Since the first International Ice Hockey Federation women’s world championship in 1990, the U.S. and Canada have not allowed another country to advance to the finals. The Americans beat the Canadians last year at the world championship, winning the eight-nation tournament for the third straight time over Canada and sixth time in seven opportunities.

They will, though, have to go through the motions in the eight-nation tournament.

The U.S. will face Russia and Canada will look to bounce back against Finland on Saturday as they continue the three-game opening round.

Canadian players had voiced support for the Americans in their battle for better wages and conditions in an at-times contentious off-ice battle, and acknowledged their rivals had a lot on their side.

“They had the home crowd and it was a big thing for female sports and they got it,” Poulin said. “I think it was a big, emotional game for them.”

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MORE: Stanley Cup-winning goalie joins U.S. women’s coaching staff

Tessa Virtue, Scott Moir retire from ice dance competition

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Canadians Tessa Virtue and Scott Moir, the most decorated Olympic figure skaters in history, announced their retirement late Tuesday. They’re done competing in ice dance, and their upcoming Canadian tour will be their last together.

“After 22 years, it feels like the right time to step away from the sport,” Virtue said in a video. “This is so personal and emotional for both of us. … We still can’t believe people care.”

“It just feels for us like it’s the right time to say goodbye while we’re still loving and enjoying the sport as much as we always have been,” Moir said. “This is my first selfie video, and I’m not going to cry. What a beautiful ride it’s been.”

The news was expected.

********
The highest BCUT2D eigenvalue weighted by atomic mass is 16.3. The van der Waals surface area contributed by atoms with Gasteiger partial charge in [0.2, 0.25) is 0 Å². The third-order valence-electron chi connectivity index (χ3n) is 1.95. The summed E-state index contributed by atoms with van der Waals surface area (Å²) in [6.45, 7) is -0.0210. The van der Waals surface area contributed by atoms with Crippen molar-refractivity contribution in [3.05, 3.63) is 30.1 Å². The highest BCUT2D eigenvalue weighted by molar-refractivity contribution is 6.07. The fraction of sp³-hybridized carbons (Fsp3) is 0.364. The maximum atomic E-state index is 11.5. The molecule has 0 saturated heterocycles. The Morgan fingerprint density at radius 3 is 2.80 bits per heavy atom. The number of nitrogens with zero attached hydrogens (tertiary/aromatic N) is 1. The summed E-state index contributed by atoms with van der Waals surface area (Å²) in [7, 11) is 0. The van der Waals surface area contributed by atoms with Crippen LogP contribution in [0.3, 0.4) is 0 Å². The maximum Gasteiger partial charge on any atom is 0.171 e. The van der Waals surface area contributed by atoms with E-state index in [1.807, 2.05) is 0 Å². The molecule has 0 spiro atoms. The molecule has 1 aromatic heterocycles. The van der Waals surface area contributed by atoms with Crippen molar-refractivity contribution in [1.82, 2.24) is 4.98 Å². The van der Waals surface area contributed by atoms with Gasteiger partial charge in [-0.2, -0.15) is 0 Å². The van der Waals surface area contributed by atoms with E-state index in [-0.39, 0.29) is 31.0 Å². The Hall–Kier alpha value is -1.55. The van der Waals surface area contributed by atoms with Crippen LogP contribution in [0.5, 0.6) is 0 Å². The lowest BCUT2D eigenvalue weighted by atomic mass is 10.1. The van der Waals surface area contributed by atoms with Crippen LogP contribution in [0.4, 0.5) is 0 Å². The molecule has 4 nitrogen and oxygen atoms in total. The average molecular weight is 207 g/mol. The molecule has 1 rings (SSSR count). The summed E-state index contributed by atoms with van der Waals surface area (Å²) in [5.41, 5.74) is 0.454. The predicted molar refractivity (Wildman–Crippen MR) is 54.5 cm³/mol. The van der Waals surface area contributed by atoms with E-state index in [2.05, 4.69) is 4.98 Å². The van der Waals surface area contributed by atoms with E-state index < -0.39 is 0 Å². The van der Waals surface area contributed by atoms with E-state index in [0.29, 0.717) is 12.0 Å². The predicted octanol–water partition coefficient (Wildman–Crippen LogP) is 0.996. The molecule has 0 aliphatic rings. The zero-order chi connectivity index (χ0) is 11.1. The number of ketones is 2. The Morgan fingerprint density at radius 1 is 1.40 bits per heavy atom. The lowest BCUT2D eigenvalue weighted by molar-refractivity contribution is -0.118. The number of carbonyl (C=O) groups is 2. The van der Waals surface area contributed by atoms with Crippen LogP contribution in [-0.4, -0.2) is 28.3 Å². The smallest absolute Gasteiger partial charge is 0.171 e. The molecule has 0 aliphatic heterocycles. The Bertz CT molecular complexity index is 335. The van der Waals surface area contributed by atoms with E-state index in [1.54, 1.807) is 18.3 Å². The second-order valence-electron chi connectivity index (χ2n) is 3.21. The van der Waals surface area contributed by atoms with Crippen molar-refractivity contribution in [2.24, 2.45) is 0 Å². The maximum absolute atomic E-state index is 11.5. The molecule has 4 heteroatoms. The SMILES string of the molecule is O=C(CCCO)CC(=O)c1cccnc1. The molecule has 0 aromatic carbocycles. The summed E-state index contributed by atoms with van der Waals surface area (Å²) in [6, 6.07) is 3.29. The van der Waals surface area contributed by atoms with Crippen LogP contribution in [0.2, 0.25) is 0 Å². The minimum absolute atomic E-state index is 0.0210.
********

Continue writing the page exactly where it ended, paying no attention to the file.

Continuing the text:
Virtue and Moir last competed in PyeongChang, earning golds in ice dance and the team event to bring their total to five medals (three golds) and break the record for most Olympic medals in the sport (buoyed by the addition of the team event in 2014).

“It definitely feels like [this is our last Olympics],” Moir said on TODAY in PyeongChang, hours after their ice dance gold. “If it is, this is a great way for us to go out. … It feels right. It feels like a good end.”

Virtue, 30, and Moir 32, teamed up in elementary school. Moir, a childhood hockey player, followed brother Danny into dance, pairing with his first partner at 8 and then with Virtue and 9.

Virtue hit the ice at age 6 because she didn’t want to be the only one in her class who couldn’t skate during a field trip. When she was 7, she was paired with Moir through Moir’s aunt Carol, who coached both as singles skaters. Two years in, Virtue attended Canada’s National Ballet School for a summer before choosing to stick with skating.

That decision ultimately led to one of the greatest careers in Canadian sports history.

They earned a junior world title in 2006, the first of eight Canadian titles in 2008 and, in 2010, the biggest of all — home gold at the 2010 Vancouver Winter Games.